Psychologically resilient employees are likely to be physically healthier and more productive in work, according to new research conducted by well-being experts Robertson Cooper.
Between June and August 2013, over 500 people from the UK working population were surveyed to determine their current level of psychological resilience – in other words, their ability to perform well in the work environment when facing a variety of pressures like high workloads or job insecurity.
The results reveal that those with higher levels of resilience are also less likely to have experienced physical and psychological health problems in the last 12 months.
The survey ranked the health of UK workers on a 100-point scale, with 100 representing an individual who never suffers from ill-health. The results showed a clear divide. Those with higher psychological resilience scores also rated, on average, 12 points higher on the health scale than workers with lower resilience levels. The same group were also more likely to rate their productivity levels as higher – around 80%, compared to 61% reported by the less resilient group.
The results demonstrate the clear links between health, productivity and psychological resilience levels – links which are key for businesses looking to invest in new health and well-being strategies to drive performance.
Professor Cary Cooper CBE, Founder of Robertson Cooper and Distinguished Professor of Organizational Psychology and Health at Lancaster University Management School, says that the results are a clear signal to UK businesses operating in an economy still trying to generate momentum.
“When you look at the ONS figures on what’s happening right now in the UK, output per worker is up compared to last year, but output per hour is down. It’s that productivity puzzle which we need to crack because increasing hours and individual workloads isn’t a long-term, sustainable solution.”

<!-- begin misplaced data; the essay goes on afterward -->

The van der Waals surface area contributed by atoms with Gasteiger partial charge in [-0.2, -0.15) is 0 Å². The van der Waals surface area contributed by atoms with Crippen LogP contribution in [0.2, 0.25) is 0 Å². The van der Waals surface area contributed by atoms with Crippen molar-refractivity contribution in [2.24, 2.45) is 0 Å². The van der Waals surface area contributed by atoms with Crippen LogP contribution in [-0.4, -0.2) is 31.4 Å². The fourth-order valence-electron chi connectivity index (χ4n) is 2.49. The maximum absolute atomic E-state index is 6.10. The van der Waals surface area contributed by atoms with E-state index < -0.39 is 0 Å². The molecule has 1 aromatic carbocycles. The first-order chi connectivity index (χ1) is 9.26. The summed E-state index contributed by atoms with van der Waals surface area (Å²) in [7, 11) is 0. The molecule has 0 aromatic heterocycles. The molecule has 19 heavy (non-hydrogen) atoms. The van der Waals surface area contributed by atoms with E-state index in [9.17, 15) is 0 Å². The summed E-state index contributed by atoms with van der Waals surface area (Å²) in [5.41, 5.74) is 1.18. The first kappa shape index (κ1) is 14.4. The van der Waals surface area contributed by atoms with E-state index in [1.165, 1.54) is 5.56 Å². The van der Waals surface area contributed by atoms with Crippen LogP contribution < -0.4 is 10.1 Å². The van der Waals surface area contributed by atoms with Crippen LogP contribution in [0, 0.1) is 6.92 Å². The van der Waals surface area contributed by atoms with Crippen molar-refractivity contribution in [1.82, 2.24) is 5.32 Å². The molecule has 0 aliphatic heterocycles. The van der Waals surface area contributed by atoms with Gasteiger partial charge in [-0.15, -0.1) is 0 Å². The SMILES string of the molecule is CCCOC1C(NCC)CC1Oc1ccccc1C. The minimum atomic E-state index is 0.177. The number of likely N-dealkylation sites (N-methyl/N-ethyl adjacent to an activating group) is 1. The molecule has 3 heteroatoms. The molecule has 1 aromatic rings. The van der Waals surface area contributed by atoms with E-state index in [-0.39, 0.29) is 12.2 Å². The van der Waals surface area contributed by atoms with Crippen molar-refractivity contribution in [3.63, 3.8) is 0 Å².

According to Professor Cooper, it is supportive working cultures that are key to increasing productivity, with a focus on building employee well-being and resilience.
“It might feel counter-intuitive at a very deep level for some managers, that need to scale back overly long hours and high pressures in order to improve performance, but the well-being agenda isn’t just about making work feel good. This research shows that high resilience levels mean lower sickness absence and higher productivity – but it’s about sustaining that resilience over a long period, supporting employees so that they’re not regularly suffering burn out at work.”
“The modern work-life boundary is changing. Earlier this year the research in the financial sector we conducted with the Bank Workers Charity showed that many employees have responsibilities outside work that can have a negative impact on how they do their job. In that context it’s vital that managers understand their employees and have a flexible approach”.
Professor Cary Cooper will be appearing at the Good Day Work Conference on November 13th, to discuss well-being strategy with a specific stream focused on the banking sector. To find out more, visit http://gdawconference2013.robertsoncooper.com/